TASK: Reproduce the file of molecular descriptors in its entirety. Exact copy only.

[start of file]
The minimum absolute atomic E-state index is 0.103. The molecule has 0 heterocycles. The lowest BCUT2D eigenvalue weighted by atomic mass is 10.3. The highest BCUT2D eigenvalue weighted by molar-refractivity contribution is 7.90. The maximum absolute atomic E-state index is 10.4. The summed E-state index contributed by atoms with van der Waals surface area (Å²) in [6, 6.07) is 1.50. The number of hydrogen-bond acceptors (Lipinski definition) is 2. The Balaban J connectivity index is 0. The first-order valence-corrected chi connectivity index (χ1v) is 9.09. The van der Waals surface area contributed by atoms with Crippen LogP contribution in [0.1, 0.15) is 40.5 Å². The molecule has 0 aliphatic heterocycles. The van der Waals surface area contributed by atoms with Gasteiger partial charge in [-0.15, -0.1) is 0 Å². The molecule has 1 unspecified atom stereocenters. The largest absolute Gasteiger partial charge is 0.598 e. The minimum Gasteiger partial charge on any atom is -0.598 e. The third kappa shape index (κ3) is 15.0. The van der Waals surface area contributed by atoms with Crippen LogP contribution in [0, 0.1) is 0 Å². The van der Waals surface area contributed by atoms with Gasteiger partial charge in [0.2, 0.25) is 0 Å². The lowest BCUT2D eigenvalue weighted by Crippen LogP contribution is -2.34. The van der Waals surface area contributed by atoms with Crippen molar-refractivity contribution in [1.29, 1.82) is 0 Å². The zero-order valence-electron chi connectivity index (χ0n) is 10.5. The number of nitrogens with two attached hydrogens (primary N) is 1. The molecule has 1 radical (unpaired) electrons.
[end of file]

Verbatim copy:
The minimum absolute atomic E-state index is 0.103. The molecule has 0 heterocycles. The lowest BCUT2D eigenvalue weighted by atomic mass is 10.3. The highest BCUT2D eigenvalue weighted by molar-refractivity contribution is 7.90. The maximum absolute atomic E-state index is 10.4. The summed E-state index contributed by atoms with van der Waals surface area (Å²) in [6, 6.07) is 1.50. The number of hydrogen-bond acceptors (Lipinski definition) is 2. The Balaban J connectivity index is 0. The first-order valence-corrected chi connectivity index (χ1v) is 9.09. The van der Waals surface area contributed by atoms with Crippen LogP contribution in [0.1, 0.15) is 40.5 Å². The molecule has 0 aliphatic heterocycles. The van der Waals surface area contributed by atoms with Gasteiger partial charge in [-0.15, -0.1) is 0 Å². The molecule has 1 unspecified atom stereocenters. The largest absolute Gasteiger partial charge is 0.598 e. The minimum Gasteiger partial charge on any atom is -0.598 e. The third kappa shape index (κ3) is 15.0. The van der Waals surface area contributed by atoms with Crippen LogP contribution in [0, 0.1) is 0 Å². The van der Waals surface area contributed by atoms with Gasteiger partial charge in [0.2, 0.25) is 0 Å². The lowest BCUT2D eigenvalue weighted by Crippen LogP contribution is -2.34. The van der Waals surface area contributed by atoms with Crippen molar-refractivity contribution in [1.29, 1.82) is 0 Å². The zero-order valence-electron chi connectivity index (χ0n) is 10.5. The number of nitrogens with two attached hydrogens (primary N) is 1. The molecule has 1 radical (unpaired) electrons.